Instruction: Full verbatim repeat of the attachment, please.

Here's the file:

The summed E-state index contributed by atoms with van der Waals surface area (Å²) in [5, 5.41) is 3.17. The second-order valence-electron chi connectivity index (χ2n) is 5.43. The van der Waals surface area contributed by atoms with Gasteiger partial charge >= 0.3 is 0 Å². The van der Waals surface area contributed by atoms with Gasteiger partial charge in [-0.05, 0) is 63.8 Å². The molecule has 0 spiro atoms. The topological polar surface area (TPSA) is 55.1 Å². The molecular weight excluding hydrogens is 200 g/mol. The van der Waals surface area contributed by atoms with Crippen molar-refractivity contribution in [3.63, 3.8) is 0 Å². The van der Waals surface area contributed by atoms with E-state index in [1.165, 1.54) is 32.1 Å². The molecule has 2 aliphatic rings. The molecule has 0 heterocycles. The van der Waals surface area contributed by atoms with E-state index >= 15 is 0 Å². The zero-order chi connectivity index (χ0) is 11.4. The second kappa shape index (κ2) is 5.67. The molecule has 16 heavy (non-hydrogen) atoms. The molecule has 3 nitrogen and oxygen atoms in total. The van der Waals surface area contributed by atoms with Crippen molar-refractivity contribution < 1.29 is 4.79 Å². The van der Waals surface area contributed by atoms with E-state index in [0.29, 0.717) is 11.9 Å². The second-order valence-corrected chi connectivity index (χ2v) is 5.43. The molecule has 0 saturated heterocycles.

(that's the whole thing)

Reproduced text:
The summed E-state index contributed by atoms with van der Waals surface area (Å²) in [5, 5.41) is 3.17. The second-order valence-electron chi connectivity index (χ2n) is 5.43. The van der Waals surface area contributed by atoms with Gasteiger partial charge >= 0.3 is 0 Å². The van der Waals surface area contributed by atoms with Gasteiger partial charge in [-0.05, 0) is 63.8 Å². The molecule has 0 spiro atoms. The topological polar surface area (TPSA) is 55.1 Å². The molecular weight excluding hydrogens is 200 g/mol. The van der Waals surface area contributed by atoms with Crippen molar-refractivity contribution in [3.63, 3.8) is 0 Å². The van der Waals surface area contributed by atoms with E-state index in [1.165, 1.54) is 32.1 Å². The molecule has 2 aliphatic rings. The molecule has 0 heterocycles. The van der Waals surface area contributed by atoms with E-state index >= 15 is 0 Å². The zero-order chi connectivity index (χ0) is 11.4. The second kappa shape index (κ2) is 5.67. The molecule has 16 heavy (non-hydrogen) atoms. The molecule has 3 nitrogen and oxygen atoms in total. The van der Waals surface area contributed by atoms with Crippen molar-refractivity contribution < 1.29 is 4.79 Å². The van der Waals surface area contributed by atoms with E-state index in [0.29, 0.717) is 11.9 Å². The second-order valence-corrected chi connectivity index (χ2v) is 5.43. The molecule has 0 saturated heterocycles.